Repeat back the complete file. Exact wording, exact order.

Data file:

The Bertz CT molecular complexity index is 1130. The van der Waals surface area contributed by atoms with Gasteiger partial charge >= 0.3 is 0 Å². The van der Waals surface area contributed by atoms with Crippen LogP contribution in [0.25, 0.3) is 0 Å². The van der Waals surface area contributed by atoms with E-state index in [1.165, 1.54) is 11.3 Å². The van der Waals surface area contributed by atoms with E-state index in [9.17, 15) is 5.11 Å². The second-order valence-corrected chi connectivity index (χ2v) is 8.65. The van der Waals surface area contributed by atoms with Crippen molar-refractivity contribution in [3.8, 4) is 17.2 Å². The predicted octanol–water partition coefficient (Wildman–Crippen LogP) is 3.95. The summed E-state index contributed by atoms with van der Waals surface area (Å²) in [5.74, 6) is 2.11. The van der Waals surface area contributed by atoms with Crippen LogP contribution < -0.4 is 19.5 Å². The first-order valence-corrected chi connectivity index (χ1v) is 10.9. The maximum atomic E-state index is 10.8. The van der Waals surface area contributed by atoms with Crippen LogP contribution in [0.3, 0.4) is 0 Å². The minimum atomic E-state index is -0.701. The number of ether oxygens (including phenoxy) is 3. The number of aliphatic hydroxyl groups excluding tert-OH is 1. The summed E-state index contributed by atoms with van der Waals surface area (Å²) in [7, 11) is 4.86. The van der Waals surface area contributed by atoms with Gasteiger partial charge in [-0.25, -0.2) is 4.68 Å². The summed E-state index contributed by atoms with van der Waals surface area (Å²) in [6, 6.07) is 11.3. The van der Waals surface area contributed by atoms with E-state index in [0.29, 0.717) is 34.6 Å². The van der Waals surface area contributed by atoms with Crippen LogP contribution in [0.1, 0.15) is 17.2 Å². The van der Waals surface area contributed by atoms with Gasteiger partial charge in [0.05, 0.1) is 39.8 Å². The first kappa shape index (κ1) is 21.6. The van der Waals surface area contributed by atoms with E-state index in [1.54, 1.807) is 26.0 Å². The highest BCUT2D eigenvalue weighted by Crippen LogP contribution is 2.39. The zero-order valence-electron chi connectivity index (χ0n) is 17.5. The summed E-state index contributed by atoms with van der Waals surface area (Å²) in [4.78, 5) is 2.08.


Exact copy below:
The Bertz CT molecular complexity index is 1130. The van der Waals surface area contributed by atoms with Gasteiger partial charge >= 0.3 is 0 Å². The van der Waals surface area contributed by atoms with Crippen LogP contribution in [0.25, 0.3) is 0 Å². The van der Waals surface area contributed by atoms with E-state index in [1.165, 1.54) is 11.3 Å². The van der Waals surface area contributed by atoms with E-state index in [9.17, 15) is 5.11 Å². The second-order valence-corrected chi connectivity index (χ2v) is 8.65. The van der Waals surface area contributed by atoms with Crippen molar-refractivity contribution in [3.8, 4) is 17.2 Å². The predicted octanol–water partition coefficient (Wildman–Crippen LogP) is 3.95. The summed E-state index contributed by atoms with van der Waals surface area (Å²) in [5.74, 6) is 2.11. The van der Waals surface area contributed by atoms with Crippen LogP contribution < -0.4 is 19.5 Å². The first-order valence-corrected chi connectivity index (χ1v) is 10.9. The maximum atomic E-state index is 10.8. The van der Waals surface area contributed by atoms with Crippen LogP contribution in [0.3, 0.4) is 0 Å². The minimum atomic E-state index is -0.701. The number of ether oxygens (including phenoxy) is 3. The number of aliphatic hydroxyl groups excluding tert-OH is 1. The summed E-state index contributed by atoms with van der Waals surface area (Å²) in [7, 11) is 4.86. The van der Waals surface area contributed by atoms with Gasteiger partial charge in [-0.25, -0.2) is 4.68 Å². The summed E-state index contributed by atoms with van der Waals surface area (Å²) in [6, 6.07) is 11.3. The van der Waals surface area contributed by atoms with E-state index in [0.29, 0.717) is 34.6 Å². The van der Waals surface area contributed by atoms with Crippen LogP contribution in [0.1, 0.15) is 17.2 Å². The van der Waals surface area contributed by atoms with Gasteiger partial charge in [0.05, 0.1) is 39.8 Å². The first kappa shape index (κ1) is 21.6. The van der Waals surface area contributed by atoms with E-state index in [1.54, 1.807) is 26.0 Å². The highest BCUT2D eigenvalue weighted by Crippen LogP contribution is 2.39. The zero-order valence-electron chi connectivity index (χ0n) is 17.5. The summed E-state index contributed by atoms with van der Waals surface area (Å²) in [4.78, 5) is 2.08.